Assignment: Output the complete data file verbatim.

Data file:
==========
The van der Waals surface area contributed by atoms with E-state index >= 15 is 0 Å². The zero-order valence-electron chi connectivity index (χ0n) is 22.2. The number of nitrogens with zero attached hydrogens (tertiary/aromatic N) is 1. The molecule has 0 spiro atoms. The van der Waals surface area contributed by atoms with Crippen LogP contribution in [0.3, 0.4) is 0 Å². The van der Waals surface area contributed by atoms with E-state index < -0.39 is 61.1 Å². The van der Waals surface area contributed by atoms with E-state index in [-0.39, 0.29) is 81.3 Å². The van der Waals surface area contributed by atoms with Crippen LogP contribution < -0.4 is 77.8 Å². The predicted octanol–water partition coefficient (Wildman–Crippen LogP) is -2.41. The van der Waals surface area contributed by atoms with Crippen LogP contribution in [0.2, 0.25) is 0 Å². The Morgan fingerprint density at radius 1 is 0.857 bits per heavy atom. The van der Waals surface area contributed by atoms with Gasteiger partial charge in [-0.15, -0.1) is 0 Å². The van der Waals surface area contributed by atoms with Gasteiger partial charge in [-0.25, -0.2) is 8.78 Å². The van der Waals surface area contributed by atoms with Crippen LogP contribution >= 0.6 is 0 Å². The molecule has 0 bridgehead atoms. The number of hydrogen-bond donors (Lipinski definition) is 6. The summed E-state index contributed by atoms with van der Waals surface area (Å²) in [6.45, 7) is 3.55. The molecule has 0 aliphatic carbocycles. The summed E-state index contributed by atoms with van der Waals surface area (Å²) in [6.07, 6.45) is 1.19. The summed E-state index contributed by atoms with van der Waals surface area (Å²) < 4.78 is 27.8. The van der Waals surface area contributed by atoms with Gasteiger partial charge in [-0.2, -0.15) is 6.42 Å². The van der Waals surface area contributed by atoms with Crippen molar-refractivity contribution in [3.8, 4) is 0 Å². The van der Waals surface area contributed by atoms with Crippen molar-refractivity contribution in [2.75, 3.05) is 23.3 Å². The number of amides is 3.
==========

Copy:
The van der Waals surface area contributed by atoms with E-state index >= 15 is 0 Å². The zero-order valence-electron chi connectivity index (χ0n) is 22.2. The number of nitrogens with zero attached hydrogens (tertiary/aromatic N) is 1. The molecule has 0 spiro atoms. The van der Waals surface area contributed by atoms with Crippen LogP contribution in [0.3, 0.4) is 0 Å². The van der Waals surface area contributed by atoms with E-state index < -0.39 is 61.1 Å². The van der Waals surface area contributed by atoms with E-state index in [-0.39, 0.29) is 81.3 Å². The van der Waals surface area contributed by atoms with Crippen LogP contribution < -0.4 is 77.8 Å². The predicted octanol–water partition coefficient (Wildman–Crippen LogP) is -2.41. The van der Waals surface area contributed by atoms with Crippen LogP contribution in [0.2, 0.25) is 0 Å². The Morgan fingerprint density at radius 1 is 0.857 bits per heavy atom. The van der Waals surface area contributed by atoms with Gasteiger partial charge in [-0.15, -0.1) is 0 Å². The van der Waals surface area contributed by atoms with Gasteiger partial charge in [-0.25, -0.2) is 8.78 Å². The van der Waals surface area contributed by atoms with Crippen LogP contribution >= 0.6 is 0 Å². The molecule has 0 bridgehead atoms. The number of hydrogen-bond donors (Lipinski definition) is 6. The summed E-state index contributed by atoms with van der Waals surface area (Å²) in [6.45, 7) is 3.55. The molecule has 0 aliphatic carbocycles. The summed E-state index contributed by atoms with van der Waals surface area (Å²) in [6.07, 6.45) is 1.19. The summed E-state index contributed by atoms with van der Waals surface area (Å²) < 4.78 is 27.8. The van der Waals surface area contributed by atoms with Gasteiger partial charge in [-0.2, -0.15) is 6.42 Å². The van der Waals surface area contributed by atoms with Crippen molar-refractivity contribution in [3.8, 4) is 0 Å². The van der Waals surface area contributed by atoms with Crippen molar-refractivity contribution in [2.75, 3.05) is 23.3 Å². The number of amides is 3.